Sunday, April 20, 2014
100 Bullets: Brother Lono
I stopped reading 100 Bullets sometime around issue #50....It was one of those complex books that was just too much for me to keep up with in floppy format. I have a huge backlog of comics, so reading an issue every few months was not conducive to keeping up with such a sprawling cast of characters and such a fiendishly twisting narrative. I've always meant to give the entire series another chance, but I just can't bring myself to either dig out all of my scattered back issues or buy a whole set of twelve or thirteen trades. Maybe some day, if DC ever does a nice giant omnibus edition, hint hint.
But for now, I'll have to content myself with Brian Azzarello and Eduardo Risso's kinda/sorta sequel/follow-up, 100 BULLETS: BROTHER LONO. Collecting all eight issues of the mini-series of the same name, this is a wonderfully isolated, stand-alone story of blood and revenge among the Mexican drug cartels, with sexy nuns, brutal torture, pickled fetuses, and more gore and nastiness than you can shake a stick at. As I said, I never finished the back half of the 100 BULLETS saga, but I remember Lono as a mean piece of work, and Azzarello manages to make this book stand on it's own, with no prior knowledge of the character's previous appearances needed. He makes the necessary connections that older readers will appreciate, but he also makes new readers get a sense of Lono's history without them feeling like they've missed a ton of backstory. It's a fine line to walk, but Azzarello manages it beautifully....I came in basically a blank slate, and I never felt lost or confused.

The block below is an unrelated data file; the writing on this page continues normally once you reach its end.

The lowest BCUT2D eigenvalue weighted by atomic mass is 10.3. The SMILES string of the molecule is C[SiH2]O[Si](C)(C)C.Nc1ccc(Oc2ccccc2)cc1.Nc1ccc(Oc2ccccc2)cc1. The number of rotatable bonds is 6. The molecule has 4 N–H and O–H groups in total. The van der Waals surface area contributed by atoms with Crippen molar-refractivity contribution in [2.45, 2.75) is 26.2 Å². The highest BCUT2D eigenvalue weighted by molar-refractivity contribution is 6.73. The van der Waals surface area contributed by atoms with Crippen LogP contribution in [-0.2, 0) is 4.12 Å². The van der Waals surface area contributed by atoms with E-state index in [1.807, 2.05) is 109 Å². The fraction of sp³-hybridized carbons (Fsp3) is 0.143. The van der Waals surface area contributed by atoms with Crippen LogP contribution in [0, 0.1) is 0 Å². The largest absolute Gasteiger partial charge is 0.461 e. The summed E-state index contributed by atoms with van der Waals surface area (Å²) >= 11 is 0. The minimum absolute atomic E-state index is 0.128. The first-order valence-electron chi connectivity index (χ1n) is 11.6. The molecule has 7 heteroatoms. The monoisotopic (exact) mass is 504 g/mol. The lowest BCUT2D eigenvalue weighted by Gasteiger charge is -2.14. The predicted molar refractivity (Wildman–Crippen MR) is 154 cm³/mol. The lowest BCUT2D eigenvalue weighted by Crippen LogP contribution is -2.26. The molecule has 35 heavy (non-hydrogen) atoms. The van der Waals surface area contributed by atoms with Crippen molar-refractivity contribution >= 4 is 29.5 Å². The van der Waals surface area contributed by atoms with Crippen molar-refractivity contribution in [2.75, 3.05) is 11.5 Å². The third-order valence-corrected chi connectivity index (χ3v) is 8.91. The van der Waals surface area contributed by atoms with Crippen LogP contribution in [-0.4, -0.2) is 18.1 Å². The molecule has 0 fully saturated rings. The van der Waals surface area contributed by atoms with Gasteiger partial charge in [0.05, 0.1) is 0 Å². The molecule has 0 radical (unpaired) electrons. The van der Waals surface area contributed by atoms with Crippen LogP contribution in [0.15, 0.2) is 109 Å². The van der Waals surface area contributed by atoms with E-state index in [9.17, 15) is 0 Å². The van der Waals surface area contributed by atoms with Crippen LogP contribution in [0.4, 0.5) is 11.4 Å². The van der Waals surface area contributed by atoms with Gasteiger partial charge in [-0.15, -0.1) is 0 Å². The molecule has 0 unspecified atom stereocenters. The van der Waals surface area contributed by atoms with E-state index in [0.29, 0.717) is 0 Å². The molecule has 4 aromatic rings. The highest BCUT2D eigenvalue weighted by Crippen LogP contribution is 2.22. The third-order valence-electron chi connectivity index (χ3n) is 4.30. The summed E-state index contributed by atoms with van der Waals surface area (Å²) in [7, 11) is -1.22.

Eduardo Risso's art has never looked better, especially with Patricia Mulvihill's gorgeous colors. I remember 100 BULLETS as being monochromatic and washed-out looking, but that is far from the case here. This is a gorgeous book, and the $17.00 cover price is a steal, especially considering that it can be had for up to 50% off that price online. Crime and Noir fans will eat this up. Highly recommended.
DC Comics provided a review copy.